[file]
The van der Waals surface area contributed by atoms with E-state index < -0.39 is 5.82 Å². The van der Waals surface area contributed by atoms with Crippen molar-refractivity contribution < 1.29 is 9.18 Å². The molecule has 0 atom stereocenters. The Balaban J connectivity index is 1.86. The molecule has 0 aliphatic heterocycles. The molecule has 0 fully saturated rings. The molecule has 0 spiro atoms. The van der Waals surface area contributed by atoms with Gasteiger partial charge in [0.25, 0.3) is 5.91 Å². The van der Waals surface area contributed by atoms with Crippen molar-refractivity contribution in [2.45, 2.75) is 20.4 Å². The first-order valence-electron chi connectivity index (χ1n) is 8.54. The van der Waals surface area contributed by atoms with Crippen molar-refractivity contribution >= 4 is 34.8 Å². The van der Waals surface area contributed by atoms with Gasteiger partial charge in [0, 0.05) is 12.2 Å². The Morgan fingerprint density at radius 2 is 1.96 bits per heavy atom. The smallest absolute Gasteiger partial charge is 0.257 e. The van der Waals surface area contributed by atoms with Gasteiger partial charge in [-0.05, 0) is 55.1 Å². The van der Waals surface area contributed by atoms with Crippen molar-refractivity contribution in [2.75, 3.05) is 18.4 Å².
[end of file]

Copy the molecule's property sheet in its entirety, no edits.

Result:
The van der Waals surface area contributed by atoms with E-state index < -0.39 is 5.82 Å². The van der Waals surface area contributed by atoms with Crippen molar-refractivity contribution < 1.29 is 9.18 Å². The molecule has 0 atom stereocenters. The Balaban J connectivity index is 1.86. The molecule has 0 aliphatic heterocycles. The molecule has 0 fully saturated rings. The molecule has 0 spiro atoms. The van der Waals surface area contributed by atoms with Gasteiger partial charge in [0.25, 0.3) is 5.91 Å². The van der Waals surface area contributed by atoms with Crippen molar-refractivity contribution in [2.45, 2.75) is 20.4 Å². The first-order valence-electron chi connectivity index (χ1n) is 8.54. The van der Waals surface area contributed by atoms with Crippen molar-refractivity contribution >= 4 is 34.8 Å². The van der Waals surface area contributed by atoms with Gasteiger partial charge in [0, 0.05) is 12.2 Å². The Morgan fingerprint density at radius 2 is 1.96 bits per heavy atom. The smallest absolute Gasteiger partial charge is 0.257 e. The van der Waals surface area contributed by atoms with Gasteiger partial charge in [-0.05, 0) is 55.1 Å². The van der Waals surface area contributed by atoms with Crippen molar-refractivity contribution in [2.75, 3.05) is 18.4 Å².